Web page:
Big-business Brazil taps into its young entrepreneurs

Brazil, a country familiar with big business is now nurturing a growing network of small business incubators, tapping universities for young entrepreneurs with a start-up spirit.

Chantal James/Special to The Christian Science Monitor
Andre Averbug (center), in the lab at PV Inova’s PUC incubator in Rio de Janeiro, is developing software to help bus companies track their vehicles. Young entrepreneurs like Mr. Averbug are part of Brazil's push diversity away from big business.

The Genesis Institute in Rio de Janeiro looks nothing like the high-tech offices that grew amid the boom in Silicon Valley.

But this incubator, where about two dozen start-ups are divided into tiny offices with shared bathrooms down the hall, has helped young entrepreneurs create operational software for bus companies, new equipment for maintaining oil and gas pipelines, and robotics technology to measure environmental damage associated with petroleum exploration.

In doing so, the Genesis Institute is helping to grow a new class of technological entrepreneurs in Brazil.

The news about Brazil's booming economy is dominated by big business, foreign investment, a huge consumer appetite, and the prospects of oil. But Brazil has also blazed forward as an entrepreneurial leader. And while entrepreneurs here face a bureaucracy that could deter the most determined go-getter, they are also being nurtured by a government that sees them as a key engine of job growth. The government's Financing Agency for Projects & Studies (FINEP) has launched its largest project ever to support start-ups.

"We are betting this will have a transformative effect on the country," says Eduardo Costa, FINEP's innovation chief.

Creating job creators

Brazil is, in many ways, poised to transform. The country has led the region in R&D, investing in it the recommended 1 percent of GDP, according to the Organization for Economic Cooperation and Development (OECD). A 2007 Global Entrepreneurship Monitor shows Brazil as a leading entrepreneurial country, with 13 of 100 residents involved in a start-up.

And its incubator network has grown from 136 in 2000 to 400 today. Most are affiliated with universities, says Ary Plonski, head of the Brazilian Association of Science Parks and Business Incubators. "The idea is to create new opportunities for students so they don't leave university fighting for a job, but being job creators," Mr. Plonski says.

That's what Paulo Lerner, an industrial engineer, and Andre Averbug, an MBA graduate, did. The two friends could have joined an established company. Instead, in 2004, they set out to build a public phone for buses to benefit commuters. During a visit to a garage to test the product, they saw how complicated managing a bus fleet is, and began developing software to help managers track vehicles.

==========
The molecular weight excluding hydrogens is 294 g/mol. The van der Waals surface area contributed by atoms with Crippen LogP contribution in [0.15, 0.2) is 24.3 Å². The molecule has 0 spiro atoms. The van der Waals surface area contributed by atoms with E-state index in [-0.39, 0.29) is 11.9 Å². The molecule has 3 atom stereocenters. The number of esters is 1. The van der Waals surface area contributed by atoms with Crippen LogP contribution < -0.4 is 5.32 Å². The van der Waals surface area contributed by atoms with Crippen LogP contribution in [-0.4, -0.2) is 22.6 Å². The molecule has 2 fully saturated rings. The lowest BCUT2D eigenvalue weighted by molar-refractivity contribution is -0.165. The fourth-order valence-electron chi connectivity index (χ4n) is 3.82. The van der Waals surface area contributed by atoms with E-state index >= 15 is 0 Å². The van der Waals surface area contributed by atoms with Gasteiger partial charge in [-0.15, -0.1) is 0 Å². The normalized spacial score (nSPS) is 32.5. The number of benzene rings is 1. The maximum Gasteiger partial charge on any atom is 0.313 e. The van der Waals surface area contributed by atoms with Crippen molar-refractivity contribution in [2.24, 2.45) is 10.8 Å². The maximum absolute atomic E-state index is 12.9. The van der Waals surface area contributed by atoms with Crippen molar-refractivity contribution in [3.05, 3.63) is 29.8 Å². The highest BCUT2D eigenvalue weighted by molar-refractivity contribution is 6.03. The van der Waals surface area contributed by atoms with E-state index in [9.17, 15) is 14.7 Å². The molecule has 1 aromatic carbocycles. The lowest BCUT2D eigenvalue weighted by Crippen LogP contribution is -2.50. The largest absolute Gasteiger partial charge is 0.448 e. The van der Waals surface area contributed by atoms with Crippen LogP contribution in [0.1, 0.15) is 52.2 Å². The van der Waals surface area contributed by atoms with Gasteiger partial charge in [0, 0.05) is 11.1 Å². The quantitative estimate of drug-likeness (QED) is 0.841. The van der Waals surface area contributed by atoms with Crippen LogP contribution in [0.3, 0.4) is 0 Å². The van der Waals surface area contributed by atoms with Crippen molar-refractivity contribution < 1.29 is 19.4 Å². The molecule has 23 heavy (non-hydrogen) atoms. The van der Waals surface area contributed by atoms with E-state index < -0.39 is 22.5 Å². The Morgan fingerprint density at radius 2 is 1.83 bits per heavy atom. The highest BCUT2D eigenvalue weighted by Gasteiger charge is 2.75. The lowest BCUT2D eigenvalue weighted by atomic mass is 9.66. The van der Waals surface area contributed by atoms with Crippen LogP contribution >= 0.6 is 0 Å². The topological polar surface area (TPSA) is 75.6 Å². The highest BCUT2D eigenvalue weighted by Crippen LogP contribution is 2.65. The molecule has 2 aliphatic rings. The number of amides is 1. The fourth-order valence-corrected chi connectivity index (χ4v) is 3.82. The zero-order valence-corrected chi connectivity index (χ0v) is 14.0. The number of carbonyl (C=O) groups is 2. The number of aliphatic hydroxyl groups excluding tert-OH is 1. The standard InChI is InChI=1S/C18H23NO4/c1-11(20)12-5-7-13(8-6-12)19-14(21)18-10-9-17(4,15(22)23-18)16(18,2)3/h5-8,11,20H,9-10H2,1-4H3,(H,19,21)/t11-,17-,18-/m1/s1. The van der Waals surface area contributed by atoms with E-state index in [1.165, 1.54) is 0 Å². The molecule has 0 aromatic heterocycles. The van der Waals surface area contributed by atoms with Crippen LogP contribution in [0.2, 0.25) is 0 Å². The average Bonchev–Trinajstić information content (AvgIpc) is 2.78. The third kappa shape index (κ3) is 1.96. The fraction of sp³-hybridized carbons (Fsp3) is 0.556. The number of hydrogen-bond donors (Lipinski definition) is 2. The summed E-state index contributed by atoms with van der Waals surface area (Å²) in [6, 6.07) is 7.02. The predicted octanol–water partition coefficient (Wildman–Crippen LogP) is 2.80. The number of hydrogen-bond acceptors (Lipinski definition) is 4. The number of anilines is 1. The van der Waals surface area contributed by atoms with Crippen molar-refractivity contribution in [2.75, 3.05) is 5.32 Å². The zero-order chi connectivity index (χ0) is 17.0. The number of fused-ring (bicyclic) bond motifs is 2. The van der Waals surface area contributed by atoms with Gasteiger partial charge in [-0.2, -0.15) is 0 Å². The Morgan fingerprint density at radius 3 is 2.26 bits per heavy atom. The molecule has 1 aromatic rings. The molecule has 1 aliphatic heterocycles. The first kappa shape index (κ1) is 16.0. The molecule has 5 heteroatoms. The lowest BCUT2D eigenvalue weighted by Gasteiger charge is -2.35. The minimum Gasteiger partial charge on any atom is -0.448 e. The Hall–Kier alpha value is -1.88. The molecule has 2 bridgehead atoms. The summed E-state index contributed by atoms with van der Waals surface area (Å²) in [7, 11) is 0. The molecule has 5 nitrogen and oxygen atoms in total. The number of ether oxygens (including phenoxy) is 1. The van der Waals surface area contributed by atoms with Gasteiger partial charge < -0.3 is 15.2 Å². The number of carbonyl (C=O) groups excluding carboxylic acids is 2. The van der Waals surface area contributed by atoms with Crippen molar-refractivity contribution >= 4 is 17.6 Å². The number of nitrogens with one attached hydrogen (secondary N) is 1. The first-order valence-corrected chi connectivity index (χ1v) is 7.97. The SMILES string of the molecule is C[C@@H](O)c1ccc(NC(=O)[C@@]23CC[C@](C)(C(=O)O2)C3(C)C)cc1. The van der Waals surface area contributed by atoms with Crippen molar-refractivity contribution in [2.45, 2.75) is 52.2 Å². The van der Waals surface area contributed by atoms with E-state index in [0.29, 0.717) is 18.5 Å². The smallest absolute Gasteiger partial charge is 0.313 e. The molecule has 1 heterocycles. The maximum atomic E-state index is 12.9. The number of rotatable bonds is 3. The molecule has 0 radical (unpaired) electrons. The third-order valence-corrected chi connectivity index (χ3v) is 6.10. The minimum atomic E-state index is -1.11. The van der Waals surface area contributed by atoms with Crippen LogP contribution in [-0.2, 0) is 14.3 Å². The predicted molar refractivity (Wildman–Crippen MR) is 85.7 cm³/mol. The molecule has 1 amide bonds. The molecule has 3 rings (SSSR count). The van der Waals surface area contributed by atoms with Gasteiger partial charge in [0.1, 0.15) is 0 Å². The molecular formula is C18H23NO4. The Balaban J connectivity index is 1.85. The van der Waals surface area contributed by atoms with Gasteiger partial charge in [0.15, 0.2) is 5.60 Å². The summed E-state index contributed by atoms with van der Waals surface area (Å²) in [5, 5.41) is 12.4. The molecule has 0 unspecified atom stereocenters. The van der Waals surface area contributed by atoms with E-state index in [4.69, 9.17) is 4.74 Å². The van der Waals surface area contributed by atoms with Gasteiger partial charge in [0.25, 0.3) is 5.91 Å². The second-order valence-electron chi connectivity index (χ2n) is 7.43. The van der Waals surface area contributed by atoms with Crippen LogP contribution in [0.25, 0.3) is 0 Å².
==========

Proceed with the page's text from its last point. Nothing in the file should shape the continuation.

Their firm, PV Inova, is at the Genesis Institute at the Pontifícia Universidade Católica in Rio de Janeiro, which gives subsidized access to legal advice and logo designers. "If they are stuck ... they are next to other entrepreneurs, or professors and laboratories in the university, to help them," says Julia Zardo, a professor at the Genesis Institute.

Mr. Averbug says Brazil's culture of entrepreneurism is changing. "Friends who are graduating from universities today don't just think of getting a job at a big company, they think about opening their own business," he says. "A few years ago, Brazil was seen as a commodity country. I think Brazil now is being looked at as a good country [in which] to do business."

Brazil's entrepreneurial spirit

International development agencies see business incubators as a spur to technology and entrepreneurship. "This can be a tool for development for jobs creation, and as a way to maintain the engine of economic growth," says Valerie D'Costa, program manager of Infodev, a partnership of international aid organizations housed at the World Bank.

Infodev runs incubator programs in 86 countries that have generated more than 220,000 jobs since 2002. The entrepreneurs they support, she says, "are harnessing technology with a view to making a scalable business out of it."

Brazil has been a success, something Mr. Costa sees rooted in an entrepreneurial spirit grown from racial and cultural diversity and the economic chaos of the 1980s. "When people had to survive with inflation, they had to adapt," he says.

Still, starting a business here takes 120 days, double the average for Latin American and Caribbean countries and far worse than the average 13 days for OECD countries, according to the International Finance Corp. Entrepreneurs also face a complex tax system and poor funding.

But this year FINEP began a program called PRIME, which gives about $65,000 to start-ups, selected by 18 incubators, focused on innovation. The group seeks to help 10,000 companies over four years.

The idea is not to just create new products, but new jobs. Each job generated by a new company, Costa says, can generate 10 indirect ones. The Genesis Institute alone has graduated 47 companies that have created 887 jobs. Infodev surveys show that 75 percent of companies that "graduate" from incubators are still operating three years later.

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Brazil's resource-heavy economy recently eclipsed Chile's as South America's top performer. Now, Brazil's emerging focus on entrepreneurship suggests it may be shifting into a new and higher economic gear.